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Despite a recent proliferation of high-profile antitrust allegations brought against American technology companies by the European Commission, the Old Continent's top legislative body has sought to reassure U.S. firms that they are not being singled out.
"The American firms are allowed to have dominant positions, even monopolies here in the EU, according to our regulations," European Commissioner for Digital Single Market Andrus Ansip told the Wall Street Journal. "But nobody has a right to abuse its dominant position."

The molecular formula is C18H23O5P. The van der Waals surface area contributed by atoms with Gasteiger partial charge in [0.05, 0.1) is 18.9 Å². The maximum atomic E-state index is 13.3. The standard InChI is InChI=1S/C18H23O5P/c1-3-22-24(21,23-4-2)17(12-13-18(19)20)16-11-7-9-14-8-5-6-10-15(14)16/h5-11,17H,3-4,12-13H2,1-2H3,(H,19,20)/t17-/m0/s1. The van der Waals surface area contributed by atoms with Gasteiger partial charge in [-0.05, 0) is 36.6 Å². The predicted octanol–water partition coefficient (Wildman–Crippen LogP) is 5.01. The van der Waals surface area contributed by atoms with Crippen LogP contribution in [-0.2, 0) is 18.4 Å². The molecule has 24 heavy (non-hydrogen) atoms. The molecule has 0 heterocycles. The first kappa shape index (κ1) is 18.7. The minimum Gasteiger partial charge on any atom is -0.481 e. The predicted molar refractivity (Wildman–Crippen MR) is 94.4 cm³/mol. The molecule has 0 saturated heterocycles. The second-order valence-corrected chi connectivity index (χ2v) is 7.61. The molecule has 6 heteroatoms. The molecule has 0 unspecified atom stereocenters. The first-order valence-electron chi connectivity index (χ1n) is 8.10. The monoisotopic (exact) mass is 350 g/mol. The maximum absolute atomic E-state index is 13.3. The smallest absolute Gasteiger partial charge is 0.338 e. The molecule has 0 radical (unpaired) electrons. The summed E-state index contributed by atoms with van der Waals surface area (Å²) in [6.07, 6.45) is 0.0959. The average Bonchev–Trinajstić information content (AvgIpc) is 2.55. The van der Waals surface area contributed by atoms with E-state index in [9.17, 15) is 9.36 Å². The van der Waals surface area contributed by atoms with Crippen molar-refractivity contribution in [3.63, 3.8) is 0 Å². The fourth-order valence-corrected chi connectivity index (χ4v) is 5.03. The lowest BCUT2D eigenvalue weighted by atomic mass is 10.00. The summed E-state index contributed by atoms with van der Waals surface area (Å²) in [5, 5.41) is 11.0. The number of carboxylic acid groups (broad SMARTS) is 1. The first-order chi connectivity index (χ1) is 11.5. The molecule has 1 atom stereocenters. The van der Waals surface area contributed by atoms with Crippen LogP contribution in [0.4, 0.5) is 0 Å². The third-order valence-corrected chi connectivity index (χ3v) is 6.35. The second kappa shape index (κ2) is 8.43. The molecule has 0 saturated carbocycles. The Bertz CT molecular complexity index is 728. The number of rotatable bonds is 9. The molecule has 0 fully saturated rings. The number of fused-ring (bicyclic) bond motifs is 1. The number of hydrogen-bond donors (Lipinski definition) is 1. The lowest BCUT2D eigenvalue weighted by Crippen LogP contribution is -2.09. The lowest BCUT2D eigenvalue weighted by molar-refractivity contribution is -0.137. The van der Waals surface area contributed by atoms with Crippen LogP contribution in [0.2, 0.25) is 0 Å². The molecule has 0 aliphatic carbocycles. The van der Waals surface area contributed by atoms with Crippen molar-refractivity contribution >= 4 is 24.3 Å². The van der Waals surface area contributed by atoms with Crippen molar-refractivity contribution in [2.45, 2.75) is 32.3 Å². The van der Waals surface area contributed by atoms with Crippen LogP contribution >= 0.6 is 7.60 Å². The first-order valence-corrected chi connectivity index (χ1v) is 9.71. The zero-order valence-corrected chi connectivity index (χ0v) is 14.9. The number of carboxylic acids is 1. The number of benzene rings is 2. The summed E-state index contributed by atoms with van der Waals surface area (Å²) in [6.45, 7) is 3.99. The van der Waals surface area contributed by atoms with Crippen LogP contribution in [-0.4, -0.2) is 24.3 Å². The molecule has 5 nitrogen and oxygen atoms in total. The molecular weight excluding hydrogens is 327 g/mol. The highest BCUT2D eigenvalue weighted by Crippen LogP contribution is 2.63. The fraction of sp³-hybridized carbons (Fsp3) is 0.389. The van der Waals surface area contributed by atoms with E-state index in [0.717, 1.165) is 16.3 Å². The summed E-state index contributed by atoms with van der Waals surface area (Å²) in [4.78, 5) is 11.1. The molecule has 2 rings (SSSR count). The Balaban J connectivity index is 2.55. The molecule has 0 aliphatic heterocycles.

Of the 81 companies affected by European Commission antitrust decisions between 2010 and 2014, 21 were American.
When it comes to financial repercussions, however, U.S. companies have paid an outsized amount compared to their European counterparts. Largely thanks to the â¬561 million tariff levied against Microsoft in 2011, American firms account for nearly half of the â¬1.36 billion in fines handed down by the Commission over that period.
The European Commission is the executive body of the European Union, and it oversees antitrust investigations against companies operating within the continent.
Google is the latest Silicon Valley mainstay under fire, having been charged with multiple antitrust violations over both its Android and web search products. Apple has also repeatedly found itself under the Commission's thumb in recent years, mainly as a result of its tax deal with Ireland and the App Store's in-app purchase policies.